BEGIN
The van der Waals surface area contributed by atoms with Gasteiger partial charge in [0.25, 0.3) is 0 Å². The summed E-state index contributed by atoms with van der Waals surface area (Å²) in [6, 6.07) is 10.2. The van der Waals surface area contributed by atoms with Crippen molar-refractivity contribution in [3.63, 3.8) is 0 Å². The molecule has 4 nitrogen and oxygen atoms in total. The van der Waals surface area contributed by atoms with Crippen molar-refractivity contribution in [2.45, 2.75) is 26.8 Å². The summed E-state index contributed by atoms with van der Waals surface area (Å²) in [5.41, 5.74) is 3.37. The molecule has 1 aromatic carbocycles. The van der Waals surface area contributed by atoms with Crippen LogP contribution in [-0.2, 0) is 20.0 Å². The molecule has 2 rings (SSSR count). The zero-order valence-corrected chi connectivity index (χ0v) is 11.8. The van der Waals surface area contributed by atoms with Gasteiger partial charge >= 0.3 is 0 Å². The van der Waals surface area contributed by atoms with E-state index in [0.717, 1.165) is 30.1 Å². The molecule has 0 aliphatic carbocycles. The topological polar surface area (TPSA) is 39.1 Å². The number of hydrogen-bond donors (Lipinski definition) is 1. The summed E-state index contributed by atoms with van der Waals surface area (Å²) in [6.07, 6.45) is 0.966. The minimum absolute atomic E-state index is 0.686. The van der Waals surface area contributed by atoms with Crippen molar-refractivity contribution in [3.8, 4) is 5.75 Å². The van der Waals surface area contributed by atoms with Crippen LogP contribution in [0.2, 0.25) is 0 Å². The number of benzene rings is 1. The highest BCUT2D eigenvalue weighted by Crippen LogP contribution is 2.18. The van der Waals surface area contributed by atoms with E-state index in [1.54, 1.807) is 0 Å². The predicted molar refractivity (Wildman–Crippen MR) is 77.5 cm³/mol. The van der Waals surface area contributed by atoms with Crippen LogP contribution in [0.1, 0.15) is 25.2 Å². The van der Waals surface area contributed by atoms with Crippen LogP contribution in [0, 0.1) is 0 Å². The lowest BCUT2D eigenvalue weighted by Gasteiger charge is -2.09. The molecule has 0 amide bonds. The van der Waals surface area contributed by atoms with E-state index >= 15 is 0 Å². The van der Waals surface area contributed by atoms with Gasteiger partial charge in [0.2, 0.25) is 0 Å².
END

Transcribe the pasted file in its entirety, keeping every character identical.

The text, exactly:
The van der Waals surface area contributed by atoms with Gasteiger partial charge in [0.25, 0.3) is 0 Å². The summed E-state index contributed by atoms with van der Waals surface area (Å²) in [6, 6.07) is 10.2. The van der Waals surface area contributed by atoms with Crippen molar-refractivity contribution in [3.63, 3.8) is 0 Å². The molecule has 4 nitrogen and oxygen atoms in total. The van der Waals surface area contributed by atoms with Crippen molar-refractivity contribution in [2.45, 2.75) is 26.8 Å². The summed E-state index contributed by atoms with van der Waals surface area (Å²) in [5.41, 5.74) is 3.37. The molecule has 1 aromatic carbocycles. The van der Waals surface area contributed by atoms with Crippen LogP contribution in [-0.2, 0) is 20.0 Å². The molecule has 2 rings (SSSR count). The zero-order valence-corrected chi connectivity index (χ0v) is 11.8. The van der Waals surface area contributed by atoms with Gasteiger partial charge >= 0.3 is 0 Å². The van der Waals surface area contributed by atoms with E-state index in [0.717, 1.165) is 30.1 Å². The molecule has 0 aliphatic carbocycles. The topological polar surface area (TPSA) is 39.1 Å². The number of hydrogen-bond donors (Lipinski definition) is 1. The summed E-state index contributed by atoms with van der Waals surface area (Å²) in [6.07, 6.45) is 0.966. The minimum absolute atomic E-state index is 0.686. The van der Waals surface area contributed by atoms with Crippen molar-refractivity contribution in [3.8, 4) is 5.75 Å². The van der Waals surface area contributed by atoms with Crippen LogP contribution in [0.2, 0.25) is 0 Å². The number of benzene rings is 1. The highest BCUT2D eigenvalue weighted by Crippen LogP contribution is 2.18. The van der Waals surface area contributed by atoms with E-state index in [1.54, 1.807) is 0 Å². The predicted molar refractivity (Wildman–Crippen MR) is 77.5 cm³/mol. The van der Waals surface area contributed by atoms with Crippen LogP contribution in [0.1, 0.15) is 25.2 Å². The van der Waals surface area contributed by atoms with Crippen LogP contribution in [0, 0.1) is 0 Å². The lowest BCUT2D eigenvalue weighted by Gasteiger charge is -2.09. The molecule has 0 amide bonds. The van der Waals surface area contributed by atoms with E-state index >= 15 is 0 Å². The van der Waals surface area contributed by atoms with Gasteiger partial charge in [0.2, 0.25) is 0 Å².